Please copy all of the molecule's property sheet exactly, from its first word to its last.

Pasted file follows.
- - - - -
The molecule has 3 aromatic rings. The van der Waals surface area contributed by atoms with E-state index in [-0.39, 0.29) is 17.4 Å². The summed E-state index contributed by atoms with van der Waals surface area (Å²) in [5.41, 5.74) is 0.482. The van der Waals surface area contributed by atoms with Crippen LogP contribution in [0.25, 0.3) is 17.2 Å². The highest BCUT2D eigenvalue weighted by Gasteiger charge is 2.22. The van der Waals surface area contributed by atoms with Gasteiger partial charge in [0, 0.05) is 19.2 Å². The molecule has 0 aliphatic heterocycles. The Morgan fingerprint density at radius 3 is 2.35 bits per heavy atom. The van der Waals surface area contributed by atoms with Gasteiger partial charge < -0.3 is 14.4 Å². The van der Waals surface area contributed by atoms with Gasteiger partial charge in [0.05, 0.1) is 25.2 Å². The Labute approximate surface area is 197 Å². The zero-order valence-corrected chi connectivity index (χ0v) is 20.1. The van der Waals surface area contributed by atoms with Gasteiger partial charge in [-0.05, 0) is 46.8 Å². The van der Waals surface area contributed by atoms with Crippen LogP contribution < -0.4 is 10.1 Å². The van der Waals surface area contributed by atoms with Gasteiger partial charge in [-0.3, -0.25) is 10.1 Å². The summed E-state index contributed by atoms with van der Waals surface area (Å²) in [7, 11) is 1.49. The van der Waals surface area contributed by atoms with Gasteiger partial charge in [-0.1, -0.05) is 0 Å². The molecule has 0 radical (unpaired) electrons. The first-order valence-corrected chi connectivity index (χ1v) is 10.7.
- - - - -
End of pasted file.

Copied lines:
The molecule has 3 aromatic rings. The van der Waals surface area contributed by atoms with E-state index in [-0.39, 0.29) is 17.4 Å². The summed E-state index contributed by atoms with van der Waals surface area (Å²) in [5.41, 5.74) is 0.482. The van der Waals surface area contributed by atoms with Crippen LogP contribution in [0.25, 0.3) is 17.2 Å². The highest BCUT2D eigenvalue weighted by Gasteiger charge is 2.22. The van der Waals surface area contributed by atoms with Gasteiger partial charge in [0, 0.05) is 19.2 Å². The molecule has 0 aliphatic heterocycles. The Morgan fingerprint density at radius 3 is 2.35 bits per heavy atom. The van der Waals surface area contributed by atoms with Gasteiger partial charge < -0.3 is 14.4 Å². The van der Waals surface area contributed by atoms with Gasteiger partial charge in [0.05, 0.1) is 25.2 Å². The Labute approximate surface area is 197 Å². The zero-order valence-corrected chi connectivity index (χ0v) is 20.1. The van der Waals surface area contributed by atoms with Gasteiger partial charge in [-0.05, 0) is 46.8 Å². The van der Waals surface area contributed by atoms with Crippen LogP contribution < -0.4 is 10.1 Å². The van der Waals surface area contributed by atoms with Gasteiger partial charge in [-0.3, -0.25) is 10.1 Å². The summed E-state index contributed by atoms with van der Waals surface area (Å²) in [7, 11) is 1.49. The van der Waals surface area contributed by atoms with Gasteiger partial charge in [-0.1, -0.05) is 0 Å². The molecule has 0 radical (unpaired) electrons. The first-order valence-corrected chi connectivity index (χ1v) is 10.7.